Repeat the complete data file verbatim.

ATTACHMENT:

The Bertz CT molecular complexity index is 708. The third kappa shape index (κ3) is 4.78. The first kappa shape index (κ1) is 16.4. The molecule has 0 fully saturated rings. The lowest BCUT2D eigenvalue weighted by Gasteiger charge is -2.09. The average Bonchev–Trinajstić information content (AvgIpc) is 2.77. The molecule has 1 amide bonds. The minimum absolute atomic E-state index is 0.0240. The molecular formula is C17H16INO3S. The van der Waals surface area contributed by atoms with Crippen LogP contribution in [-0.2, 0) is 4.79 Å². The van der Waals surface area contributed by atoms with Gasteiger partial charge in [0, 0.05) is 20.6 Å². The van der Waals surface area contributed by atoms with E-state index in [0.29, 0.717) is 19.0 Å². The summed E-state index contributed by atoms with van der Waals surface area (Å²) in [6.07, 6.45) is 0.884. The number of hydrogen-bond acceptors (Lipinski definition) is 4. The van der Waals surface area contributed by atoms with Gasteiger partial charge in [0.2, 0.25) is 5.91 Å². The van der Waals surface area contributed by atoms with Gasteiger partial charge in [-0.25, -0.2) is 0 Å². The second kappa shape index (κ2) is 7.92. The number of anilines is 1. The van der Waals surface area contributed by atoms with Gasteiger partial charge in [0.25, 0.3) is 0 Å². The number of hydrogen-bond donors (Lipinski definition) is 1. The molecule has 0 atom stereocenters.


The Bertz CT molecular complexity index is 708. The third kappa shape index (κ3) is 4.78. The first kappa shape index (κ1) is 16.4. The molecule has 0 fully saturated rings. The lowest BCUT2D eigenvalue weighted by Gasteiger charge is -2.09. The average Bonchev–Trinajstić information content (AvgIpc) is 2.77. The molecule has 1 amide bonds. The minimum absolute atomic E-state index is 0.0240. The molecular formula is C17H16INO3S. The van der Waals surface area contributed by atoms with Crippen LogP contribution in [-0.2, 0) is 4.79 Å². The van der Waals surface area contributed by atoms with Gasteiger partial charge in [0, 0.05) is 20.6 Å². The van der Waals surface area contributed by atoms with E-state index in [0.29, 0.717) is 19.0 Å². The summed E-state index contributed by atoms with van der Waals surface area (Å²) in [6.07, 6.45) is 0.884. The number of hydrogen-bond acceptors (Lipinski definition) is 4. The van der Waals surface area contributed by atoms with Gasteiger partial charge in [0.2, 0.25) is 5.91 Å². The van der Waals surface area contributed by atoms with Gasteiger partial charge in [-0.25, -0.2) is 0 Å². The second kappa shape index (κ2) is 7.92. The number of anilines is 1. The van der Waals surface area contributed by atoms with Gasteiger partial charge in [0.25, 0.3) is 0 Å². The number of hydrogen-bond donors (Lipinski definition) is 1. The molecule has 0 atom stereocenters.